Audre Lorde

In honor of Black History Month, every school day The Cardinal will feature a prominent and historical Black American, living or dead, who has worked toward change, advancement, and/or world peace. Some of them are heroes, and some are unsung heroes, who deserve recognition, and have made a contribution to society.


Alejandra Ramirez, Staff Writer

Audre Lorde was an American writer, feminist, professor, and civil rights activist. She was a black, lesbian, mother, and poet, who dedicated both her life and her creative talent to confronting and addressing injustices of racism, sexism, classism, and homophobia.

Audre was born February 18 1934 in Harlem, New York. While she attended Hunter High School, she published her first poem in Seventeen magazine. In her career, Lorde was a professor in the English department at John Jay College of Criminal Justice and Hunter College. She received many awards throughout her career, such as, the 1990 Bill Whitehead Memorial Award and the 1991 Walt Whitman Citation of Merit. She served as the state’s Poet Laureate of New York between 1991 and 1992. Her work and existence emphasized the ways in which communities that were demanding equality and representation, those who were feminist, civil, and queer, had more to gain by understanding and working together than they ever could accomplish on their own.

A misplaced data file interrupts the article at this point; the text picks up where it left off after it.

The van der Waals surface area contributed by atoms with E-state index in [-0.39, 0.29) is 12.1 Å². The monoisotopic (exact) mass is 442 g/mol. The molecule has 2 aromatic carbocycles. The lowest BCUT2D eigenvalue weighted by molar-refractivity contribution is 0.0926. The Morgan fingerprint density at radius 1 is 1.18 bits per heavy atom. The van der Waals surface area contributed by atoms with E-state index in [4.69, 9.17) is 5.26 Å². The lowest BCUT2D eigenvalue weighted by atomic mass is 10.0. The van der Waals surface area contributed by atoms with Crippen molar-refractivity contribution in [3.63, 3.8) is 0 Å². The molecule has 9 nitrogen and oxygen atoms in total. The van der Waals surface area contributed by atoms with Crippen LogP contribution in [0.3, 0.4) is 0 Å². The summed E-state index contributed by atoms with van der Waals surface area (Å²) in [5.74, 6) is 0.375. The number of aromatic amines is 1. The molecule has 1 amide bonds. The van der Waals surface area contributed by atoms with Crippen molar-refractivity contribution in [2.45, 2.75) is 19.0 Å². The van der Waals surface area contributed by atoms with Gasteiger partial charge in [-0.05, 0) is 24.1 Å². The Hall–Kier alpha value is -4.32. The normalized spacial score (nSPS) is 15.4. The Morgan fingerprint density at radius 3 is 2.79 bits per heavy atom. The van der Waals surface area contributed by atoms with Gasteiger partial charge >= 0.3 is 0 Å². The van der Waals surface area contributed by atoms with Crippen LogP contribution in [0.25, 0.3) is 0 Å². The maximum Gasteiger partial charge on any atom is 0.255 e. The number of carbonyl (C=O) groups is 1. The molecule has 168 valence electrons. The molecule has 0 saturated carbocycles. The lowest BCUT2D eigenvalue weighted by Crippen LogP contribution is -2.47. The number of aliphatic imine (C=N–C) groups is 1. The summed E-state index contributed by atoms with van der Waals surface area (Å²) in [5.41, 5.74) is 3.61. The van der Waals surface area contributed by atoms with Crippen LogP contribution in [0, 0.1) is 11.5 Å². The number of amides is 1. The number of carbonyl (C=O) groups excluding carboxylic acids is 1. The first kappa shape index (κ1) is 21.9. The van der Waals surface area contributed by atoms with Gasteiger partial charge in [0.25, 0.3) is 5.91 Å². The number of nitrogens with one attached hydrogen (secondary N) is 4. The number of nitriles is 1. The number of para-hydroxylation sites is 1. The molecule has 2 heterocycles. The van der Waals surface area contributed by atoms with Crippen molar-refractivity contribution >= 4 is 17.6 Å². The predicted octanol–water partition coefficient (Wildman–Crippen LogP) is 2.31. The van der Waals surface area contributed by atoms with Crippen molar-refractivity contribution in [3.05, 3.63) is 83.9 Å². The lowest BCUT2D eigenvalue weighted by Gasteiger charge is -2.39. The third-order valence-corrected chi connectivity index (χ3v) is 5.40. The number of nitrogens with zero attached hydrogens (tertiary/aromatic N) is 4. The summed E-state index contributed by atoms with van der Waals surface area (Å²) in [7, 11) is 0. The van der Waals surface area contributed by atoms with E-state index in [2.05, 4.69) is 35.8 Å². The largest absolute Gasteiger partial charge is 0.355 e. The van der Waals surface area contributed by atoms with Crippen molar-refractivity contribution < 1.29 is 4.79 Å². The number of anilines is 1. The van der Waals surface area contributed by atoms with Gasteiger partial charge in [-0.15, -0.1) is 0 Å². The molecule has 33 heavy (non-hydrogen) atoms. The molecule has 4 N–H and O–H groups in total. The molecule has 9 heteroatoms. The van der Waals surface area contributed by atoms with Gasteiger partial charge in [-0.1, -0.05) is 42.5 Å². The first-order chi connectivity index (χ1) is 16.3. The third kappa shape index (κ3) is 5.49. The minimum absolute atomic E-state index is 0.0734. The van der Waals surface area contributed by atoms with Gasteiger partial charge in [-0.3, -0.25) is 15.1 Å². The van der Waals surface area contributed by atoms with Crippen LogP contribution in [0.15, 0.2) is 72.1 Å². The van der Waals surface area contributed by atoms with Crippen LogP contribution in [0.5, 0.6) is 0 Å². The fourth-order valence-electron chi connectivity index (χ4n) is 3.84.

Lorde was first diagnosed with breast cancer in 1978 and underwent a mastectomy which affected her life dramatically. 18 months after, she wrote one of her most famous books, The Cancer Journals, in which she talks about her struggle with cancer in unfiltered inner dialogue entries she wrote and related it to her strong advocacy identity in certain social issues such as lesbian, civil rights, and feminist issues. Besides her strong attitude and determination against this disease, she sadly passed away six years later on November 17, 1992.